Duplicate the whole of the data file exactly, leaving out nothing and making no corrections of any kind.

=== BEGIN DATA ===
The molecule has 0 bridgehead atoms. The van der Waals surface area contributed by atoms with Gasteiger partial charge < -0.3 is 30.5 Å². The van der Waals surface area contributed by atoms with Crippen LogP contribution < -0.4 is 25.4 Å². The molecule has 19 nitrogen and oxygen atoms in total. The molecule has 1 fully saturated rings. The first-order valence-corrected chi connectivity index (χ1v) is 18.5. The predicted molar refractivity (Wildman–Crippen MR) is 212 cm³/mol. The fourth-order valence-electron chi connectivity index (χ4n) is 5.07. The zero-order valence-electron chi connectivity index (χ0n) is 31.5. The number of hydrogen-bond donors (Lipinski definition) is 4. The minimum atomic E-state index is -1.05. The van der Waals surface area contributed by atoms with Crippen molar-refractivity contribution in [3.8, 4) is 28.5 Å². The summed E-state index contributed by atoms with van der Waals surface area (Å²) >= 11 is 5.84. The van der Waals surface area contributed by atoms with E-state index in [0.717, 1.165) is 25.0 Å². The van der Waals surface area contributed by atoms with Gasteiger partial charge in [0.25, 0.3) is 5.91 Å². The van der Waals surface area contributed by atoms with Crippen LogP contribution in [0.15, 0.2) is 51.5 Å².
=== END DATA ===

The molecule has 0 bridgehead atoms. The van der Waals surface area contributed by atoms with Gasteiger partial charge < -0.3 is 30.5 Å². The van der Waals surface area contributed by atoms with Crippen LogP contribution < -0.4 is 25.4 Å². The molecule has 19 nitrogen and oxygen atoms in total. The molecule has 1 fully saturated rings. The first-order valence-corrected chi connectivity index (χ1v) is 18.5. The predicted molar refractivity (Wildman–Crippen MR) is 212 cm³/mol. The fourth-order valence-electron chi connectivity index (χ4n) is 5.07. The zero-order valence-electron chi connectivity index (χ0n) is 31.5. The number of hydrogen-bond donors (Lipinski definition) is 4. The minimum atomic E-state index is -1.05. The van der Waals surface area contributed by atoms with Crippen molar-refractivity contribution in [3.8, 4) is 28.5 Å². The summed E-state index contributed by atoms with van der Waals surface area (Å²) >= 11 is 5.84. The van der Waals surface area contributed by atoms with E-state index in [0.717, 1.165) is 25.0 Å². The van der Waals surface area contributed by atoms with Gasteiger partial charge in [0.25, 0.3) is 5.91 Å². The van der Waals surface area contributed by atoms with Crippen LogP contribution in [0.15, 0.2) is 51.5 Å².